Analysis

Class-D amplifier revs up mobile sound quality

26th April 2016
Mick Elliott

To meet the demand for mobile devices offering top quality sound - without sacrificing power - Nanyang Technological University (NTU) has invented an ultra-high-quality Class-D amplifier. Created by NTU’s Division of Electrical and Electronics Engineering in Singapore, the ultra-high-quality chip can tolerate more 'noise' from other components in a device, which reduces distortion so the sound quality can be significantly improved.

In view of the high power-efficiency requirement, virtually all smart mobile devices today use Class-D amplifiers (CDAs) as the driver to the primary loudspeaker. 

An ideal Class-D amplifying stage has no distortion and no noise generation in the audible band - and provides close to 100% efficiency. However, in practice, CDAs have imperfections that generate distortion and noise.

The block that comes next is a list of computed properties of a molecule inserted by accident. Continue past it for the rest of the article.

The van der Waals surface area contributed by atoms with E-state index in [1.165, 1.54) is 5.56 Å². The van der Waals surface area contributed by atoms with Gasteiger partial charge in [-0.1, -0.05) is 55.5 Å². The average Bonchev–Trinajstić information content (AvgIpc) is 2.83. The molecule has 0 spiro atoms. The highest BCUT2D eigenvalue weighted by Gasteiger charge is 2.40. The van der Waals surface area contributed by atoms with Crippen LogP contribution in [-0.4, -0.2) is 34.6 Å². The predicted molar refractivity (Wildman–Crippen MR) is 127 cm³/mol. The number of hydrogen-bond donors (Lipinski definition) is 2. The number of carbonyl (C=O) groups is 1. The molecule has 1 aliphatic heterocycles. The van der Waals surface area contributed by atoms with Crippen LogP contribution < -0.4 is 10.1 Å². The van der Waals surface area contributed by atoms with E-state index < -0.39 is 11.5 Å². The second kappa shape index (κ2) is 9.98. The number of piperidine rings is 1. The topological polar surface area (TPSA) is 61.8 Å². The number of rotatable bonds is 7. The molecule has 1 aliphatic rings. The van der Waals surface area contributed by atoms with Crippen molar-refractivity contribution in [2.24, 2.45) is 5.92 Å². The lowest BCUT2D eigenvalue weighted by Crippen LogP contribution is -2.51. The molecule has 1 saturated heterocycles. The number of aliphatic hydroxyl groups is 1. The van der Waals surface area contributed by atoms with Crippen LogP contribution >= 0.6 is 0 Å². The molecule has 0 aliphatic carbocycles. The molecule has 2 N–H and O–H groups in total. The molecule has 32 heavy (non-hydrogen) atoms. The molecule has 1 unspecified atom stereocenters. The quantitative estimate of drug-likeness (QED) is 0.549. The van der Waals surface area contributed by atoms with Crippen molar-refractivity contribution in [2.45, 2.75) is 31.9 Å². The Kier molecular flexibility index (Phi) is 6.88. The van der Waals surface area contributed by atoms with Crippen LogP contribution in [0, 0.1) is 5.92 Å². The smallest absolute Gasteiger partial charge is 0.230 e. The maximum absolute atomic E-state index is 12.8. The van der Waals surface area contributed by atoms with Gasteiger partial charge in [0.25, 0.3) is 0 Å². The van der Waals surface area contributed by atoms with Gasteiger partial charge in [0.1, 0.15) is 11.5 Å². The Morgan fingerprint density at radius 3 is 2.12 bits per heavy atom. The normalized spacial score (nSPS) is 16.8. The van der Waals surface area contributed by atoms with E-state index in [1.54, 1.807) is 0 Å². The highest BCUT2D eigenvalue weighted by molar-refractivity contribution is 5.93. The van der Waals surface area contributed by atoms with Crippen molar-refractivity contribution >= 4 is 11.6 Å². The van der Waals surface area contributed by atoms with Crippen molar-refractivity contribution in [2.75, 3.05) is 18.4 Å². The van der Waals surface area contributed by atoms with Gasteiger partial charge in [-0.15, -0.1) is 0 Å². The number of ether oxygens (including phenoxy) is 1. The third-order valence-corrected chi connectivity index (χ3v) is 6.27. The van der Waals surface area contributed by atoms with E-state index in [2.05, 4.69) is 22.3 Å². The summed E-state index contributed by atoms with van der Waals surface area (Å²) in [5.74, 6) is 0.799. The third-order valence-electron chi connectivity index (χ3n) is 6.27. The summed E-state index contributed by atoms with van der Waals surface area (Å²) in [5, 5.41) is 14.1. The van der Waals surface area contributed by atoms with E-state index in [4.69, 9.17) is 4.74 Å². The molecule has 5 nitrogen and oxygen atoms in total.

To obtain high power efficiency without resorting to a high switching frequency, the team at NTU proposed a novel CDA design, which embodies an input-modulated carrier generator and a phase-error-free, pulse-width modulation (PWM) modulator.

During development, the NTU team used Brüel & Kjær’s PULSE system and Head and Torso Simulator (HATS) to ‘listen’ to the sound from a headset driven by a CDA and then measure the acoustical audio signal.

NTU senior research scientist Ge Tong explained: “This was essentially an integrated circuit design project. The development process started with the schematic design and simulation, followed by layout, parasitic extraction and post-layout simulations.”

The result of this project was unprecedented performance from the CDA. The pinhead-sized chip encompassing the novel CDA design ultimately means that the audio from smartphones will sound like it is coming from high-end stereos, while wireless headphone users will be able to enjoy a longer battery life. Future applications of the chip include audio amplifiers, car audio systems and televisions.

 

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